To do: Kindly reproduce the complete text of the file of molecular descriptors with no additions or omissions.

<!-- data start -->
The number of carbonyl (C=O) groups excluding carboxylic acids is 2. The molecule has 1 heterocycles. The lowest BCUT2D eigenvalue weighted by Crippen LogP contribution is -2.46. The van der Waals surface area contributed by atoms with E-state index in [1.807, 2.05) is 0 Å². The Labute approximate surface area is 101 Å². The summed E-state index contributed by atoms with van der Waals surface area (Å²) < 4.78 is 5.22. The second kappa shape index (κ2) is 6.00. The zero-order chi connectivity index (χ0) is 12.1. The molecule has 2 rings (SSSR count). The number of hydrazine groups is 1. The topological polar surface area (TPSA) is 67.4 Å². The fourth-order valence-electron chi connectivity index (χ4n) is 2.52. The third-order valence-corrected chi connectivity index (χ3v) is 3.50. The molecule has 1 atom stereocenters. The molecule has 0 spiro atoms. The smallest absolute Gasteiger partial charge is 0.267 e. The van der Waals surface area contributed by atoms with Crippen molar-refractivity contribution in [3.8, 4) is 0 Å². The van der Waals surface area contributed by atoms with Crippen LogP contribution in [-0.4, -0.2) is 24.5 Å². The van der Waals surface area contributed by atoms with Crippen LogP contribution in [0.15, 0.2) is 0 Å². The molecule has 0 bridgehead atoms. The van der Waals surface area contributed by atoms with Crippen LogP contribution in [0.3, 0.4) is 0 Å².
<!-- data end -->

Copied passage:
The number of carbonyl (C=O) groups excluding carboxylic acids is 2. The molecule has 1 heterocycles. The lowest BCUT2D eigenvalue weighted by Crippen LogP contribution is -2.46. The van der Waals surface area contributed by atoms with E-state index in [1.807, 2.05) is 0 Å². The Labute approximate surface area is 101 Å². The summed E-state index contributed by atoms with van der Waals surface area (Å²) < 4.78 is 5.22. The second kappa shape index (κ2) is 6.00. The zero-order chi connectivity index (χ0) is 12.1. The molecule has 2 rings (SSSR count). The number of hydrazine groups is 1. The topological polar surface area (TPSA) is 67.4 Å². The fourth-order valence-electron chi connectivity index (χ4n) is 2.52. The third-order valence-corrected chi connectivity index (χ3v) is 3.50. The molecule has 1 atom stereocenters. The molecule has 0 spiro atoms. The smallest absolute Gasteiger partial charge is 0.267 e. The van der Waals surface area contributed by atoms with Crippen molar-refractivity contribution in [3.8, 4) is 0 Å². The van der Waals surface area contributed by atoms with Crippen LogP contribution in [-0.4, -0.2) is 24.5 Å². The van der Waals surface area contributed by atoms with Crippen LogP contribution in [0.15, 0.2) is 0 Å². The molecule has 0 bridgehead atoms. The van der Waals surface area contributed by atoms with Crippen LogP contribution in [0.3, 0.4) is 0 Å².